Finding yourself in SoBe

Inclusivity and diversity are at the heart of what makes South Beach such an iconic getaway.

South Beach is a figurative melting pot: a sun-streaked mix of people of different ethnic backgrounds and sexual orientations, dive bars alongside four-star restaurants, CrossFit trainers next to larger-than-life sandwiches, neoclassical colors across from art deco-styled buildings — and so much more.

Cameron Phillips sets his sights on his next photograph on the white sands of South Beach.

Whether you’re interested in the beaches, the art, the history, the natural landscape, the food or simply a night of questionable decision-making in a tropical paradise, Miami Beach has you covered. recently chose travel blogger Cameron Phillips to be their first official Chief Booking Officer, a unique position as a cultural influencer and real travel aficionado tasked with underscoring’s commitment to making every travel experience a memorable one. Phillips’s first stop was in SoBe, where he was to find out what makes this part of Miami so appealing–an investigation that included sampling some of the area’s poshest digs and most-hyped attractions.

The Villa Casa Casuarina

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Once owned by Italian fashion designer Gianni Versace, the Villa Casa Casuarina sits across from central South Beach on Ocean Drive, like a storied relic of the past imbued with a timeless mystique and elegance. According to the Casuarina’s official website, the estate was originally commissioned in 1930 in a Mediterranean revivalist style by architect and Standard Oil heir Alden Freeman. The building was meant to pay homage to the Alcázar de Colón of Santo Domingo (Dominican Republic), former home of Christopher Columbus’s son Diego Colón. Freeman was so inspired by Colón’s Dominican residence, he even brought back to the United States two of its coralline rock blocks, one of which sits to the right-hand side of the main entrance of the Casuarina to this day.

Fast forward to 1992, when a vacationing Gianni Versace came across the estate and immediately became enamored with it, citing the property’s “Kneeling Aphrodite” statue and unique Spanish architecture. Millions of dollars and years later, Versace turned the 24 apartments into 10 large suites, plus an additional two in the south wing.

Book the Aviary Suite at The Casa Villa Casuarina on

On this trip, Phillips stayed in the luxurious Aviary Suite, replete with bird statues, paintings, and mosaics. It is easy to feel like Versace or one of his famous friends when staying in this suite: There are always people crowding the outside gate and, once inside, it oozes the kind of stylish sophistication that became synonymous with the Versace name.

South Pointe Park Beach

The area was converted from police facilities into a public park in 1984.

A leisurely jaunt from the mansion toward the bottom of Miami Beach brings you to South Pointe Park. A literal clashing of two worlds, you’re at once swept up by the beauty of nature – shimmering rocks, bright blue waters and, on some days, even the occasional alligator – while also being immersed in the city’s highly modern yet playful architecture.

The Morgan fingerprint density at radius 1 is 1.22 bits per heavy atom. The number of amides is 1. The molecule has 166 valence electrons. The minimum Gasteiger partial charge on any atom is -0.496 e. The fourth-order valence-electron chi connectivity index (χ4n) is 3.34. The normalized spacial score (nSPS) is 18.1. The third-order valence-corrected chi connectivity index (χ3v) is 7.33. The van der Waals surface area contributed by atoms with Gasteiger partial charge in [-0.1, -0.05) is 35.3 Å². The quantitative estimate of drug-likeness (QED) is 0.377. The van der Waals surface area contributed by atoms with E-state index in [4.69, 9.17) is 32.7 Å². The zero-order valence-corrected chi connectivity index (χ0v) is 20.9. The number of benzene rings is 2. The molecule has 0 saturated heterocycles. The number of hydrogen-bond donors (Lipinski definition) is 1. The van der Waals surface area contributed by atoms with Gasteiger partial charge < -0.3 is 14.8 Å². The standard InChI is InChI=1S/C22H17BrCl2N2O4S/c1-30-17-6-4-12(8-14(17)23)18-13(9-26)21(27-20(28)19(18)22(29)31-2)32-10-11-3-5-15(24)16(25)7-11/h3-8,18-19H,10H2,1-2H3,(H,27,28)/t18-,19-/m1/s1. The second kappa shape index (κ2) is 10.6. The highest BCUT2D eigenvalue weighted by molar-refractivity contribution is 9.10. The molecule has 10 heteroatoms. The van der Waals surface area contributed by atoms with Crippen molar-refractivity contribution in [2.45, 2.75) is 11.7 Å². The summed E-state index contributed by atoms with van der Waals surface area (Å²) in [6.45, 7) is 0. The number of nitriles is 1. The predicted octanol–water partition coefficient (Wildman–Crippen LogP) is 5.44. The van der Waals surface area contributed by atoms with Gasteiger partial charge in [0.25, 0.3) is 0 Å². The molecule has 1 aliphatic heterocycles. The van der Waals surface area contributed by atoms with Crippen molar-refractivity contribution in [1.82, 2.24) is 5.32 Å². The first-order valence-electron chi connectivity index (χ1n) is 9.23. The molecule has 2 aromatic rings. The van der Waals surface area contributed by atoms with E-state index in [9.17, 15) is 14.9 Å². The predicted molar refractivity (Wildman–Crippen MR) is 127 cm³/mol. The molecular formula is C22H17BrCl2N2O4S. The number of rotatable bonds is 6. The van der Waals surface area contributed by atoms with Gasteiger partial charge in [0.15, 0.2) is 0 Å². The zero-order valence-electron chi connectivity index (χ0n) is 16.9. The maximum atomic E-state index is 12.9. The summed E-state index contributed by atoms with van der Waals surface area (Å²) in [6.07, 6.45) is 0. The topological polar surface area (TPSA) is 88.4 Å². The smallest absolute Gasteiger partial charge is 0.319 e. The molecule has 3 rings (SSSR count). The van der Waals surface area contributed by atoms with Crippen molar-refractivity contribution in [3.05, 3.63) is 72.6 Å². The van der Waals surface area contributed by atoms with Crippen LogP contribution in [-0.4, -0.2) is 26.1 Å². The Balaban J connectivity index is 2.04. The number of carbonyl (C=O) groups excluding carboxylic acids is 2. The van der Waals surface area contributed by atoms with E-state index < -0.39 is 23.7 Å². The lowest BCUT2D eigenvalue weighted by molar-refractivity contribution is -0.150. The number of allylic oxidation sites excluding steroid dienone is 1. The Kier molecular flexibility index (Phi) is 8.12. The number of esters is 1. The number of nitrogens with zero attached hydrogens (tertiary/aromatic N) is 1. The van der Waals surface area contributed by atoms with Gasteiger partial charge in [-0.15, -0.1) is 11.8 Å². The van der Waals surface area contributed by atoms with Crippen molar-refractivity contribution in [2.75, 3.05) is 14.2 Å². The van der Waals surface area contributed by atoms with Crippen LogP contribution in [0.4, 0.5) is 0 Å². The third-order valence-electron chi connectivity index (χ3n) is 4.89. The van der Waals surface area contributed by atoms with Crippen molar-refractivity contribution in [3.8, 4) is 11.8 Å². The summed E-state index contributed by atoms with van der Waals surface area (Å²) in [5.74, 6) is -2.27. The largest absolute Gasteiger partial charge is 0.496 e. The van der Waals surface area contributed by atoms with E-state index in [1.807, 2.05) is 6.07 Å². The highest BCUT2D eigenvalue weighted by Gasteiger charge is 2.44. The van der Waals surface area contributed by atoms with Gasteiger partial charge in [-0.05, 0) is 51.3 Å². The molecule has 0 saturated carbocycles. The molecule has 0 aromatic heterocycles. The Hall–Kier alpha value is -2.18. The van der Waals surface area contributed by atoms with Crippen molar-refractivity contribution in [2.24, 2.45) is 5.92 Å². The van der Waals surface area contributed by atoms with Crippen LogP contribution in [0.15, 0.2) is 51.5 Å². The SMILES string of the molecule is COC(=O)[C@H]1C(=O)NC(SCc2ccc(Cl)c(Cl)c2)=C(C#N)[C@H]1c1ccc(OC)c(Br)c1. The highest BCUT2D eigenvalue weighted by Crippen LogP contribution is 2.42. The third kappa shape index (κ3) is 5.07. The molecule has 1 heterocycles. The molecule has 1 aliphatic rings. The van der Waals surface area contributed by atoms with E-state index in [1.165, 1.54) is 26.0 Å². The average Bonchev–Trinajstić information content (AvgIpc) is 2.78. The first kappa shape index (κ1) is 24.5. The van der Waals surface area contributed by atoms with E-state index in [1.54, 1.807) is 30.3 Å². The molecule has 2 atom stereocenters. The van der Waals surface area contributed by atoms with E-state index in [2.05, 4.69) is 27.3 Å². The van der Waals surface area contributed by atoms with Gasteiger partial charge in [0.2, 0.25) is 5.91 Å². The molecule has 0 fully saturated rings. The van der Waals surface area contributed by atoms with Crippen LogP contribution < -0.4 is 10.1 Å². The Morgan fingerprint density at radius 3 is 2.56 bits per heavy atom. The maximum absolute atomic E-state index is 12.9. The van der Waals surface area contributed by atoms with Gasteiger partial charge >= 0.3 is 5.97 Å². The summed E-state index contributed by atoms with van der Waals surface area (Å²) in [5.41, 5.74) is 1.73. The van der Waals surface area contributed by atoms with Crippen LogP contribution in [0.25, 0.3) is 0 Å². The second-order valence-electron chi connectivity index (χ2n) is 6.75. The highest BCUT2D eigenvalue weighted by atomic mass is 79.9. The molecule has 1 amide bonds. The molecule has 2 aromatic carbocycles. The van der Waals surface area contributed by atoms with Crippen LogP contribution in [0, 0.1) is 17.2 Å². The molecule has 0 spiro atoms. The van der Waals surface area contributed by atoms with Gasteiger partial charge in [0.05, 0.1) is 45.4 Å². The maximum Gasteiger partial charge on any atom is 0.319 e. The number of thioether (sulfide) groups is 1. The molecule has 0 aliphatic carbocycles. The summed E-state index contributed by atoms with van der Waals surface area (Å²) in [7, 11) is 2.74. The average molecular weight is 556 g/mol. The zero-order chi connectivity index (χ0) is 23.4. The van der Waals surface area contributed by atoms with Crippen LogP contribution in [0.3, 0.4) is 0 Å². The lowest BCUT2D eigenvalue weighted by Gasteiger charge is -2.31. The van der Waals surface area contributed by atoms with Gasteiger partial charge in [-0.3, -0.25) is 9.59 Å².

Views from South Pointe Park

The park underwent a huge renovation in 1984, eventually giving way to 20-foot-wide walkways lined with Florida limestone, usually teaming with runners making their way up the coast. There’s also an ocean-themed children’s playground.

Phillips looks up to the top of “The Lighthouse,” a commissioned work by German sculptor Tobias Rehberger.

At the beginning of the park sits “the obstinate lighthouse,” a large Leaning Tower of Pisa-esque sculpture designed and created by artist Tobias Rehberger. Paying homage to the city’s status as a port to the Caribbean, the lighthouse sits at the southern tip of Miami Beach to welcome boats passing through, with its wobbly appearance perhaps nodding to Miami’s rich artistic history and some of the Spanish greats.

World Erotic Art Museum

Top: The World Erotic Art Museum has over 4000 pieces, dating as far back as 300 BC. Bottom: A picture from the “Kinsey Institute: Untold Stories” collection and the museum entrance on Washington Street in South Beach

A few blocks from the Villa Casa Casuarina stands one of the largest collections of sexually themed fine art in the world, the appropriately named World Erotic Art Museum.

Founded by Naomi Wilzig in 2005, the concept for the museum came about almost by accident. According to WEAM’s website, the collection began when Wilzig’s son Sir Ivan, a recording artist, asked his mother for a piece of erotic art in which to decorate his new apartment. While Wilzig was an antique collector, the notion of collecting works celebrating sex had never crossed her mind – and when her son was unimpressed by her first selection, she became compelled to keep on collecting.

Eventually, Wilzig would collect more than 4000 works of international art ranging from 300 BC to the present day, hitting different artistic movements throughout the ages – from ancient African sculptures to ’80s photographs documenting the gay rights movement.

Under the Mango Tree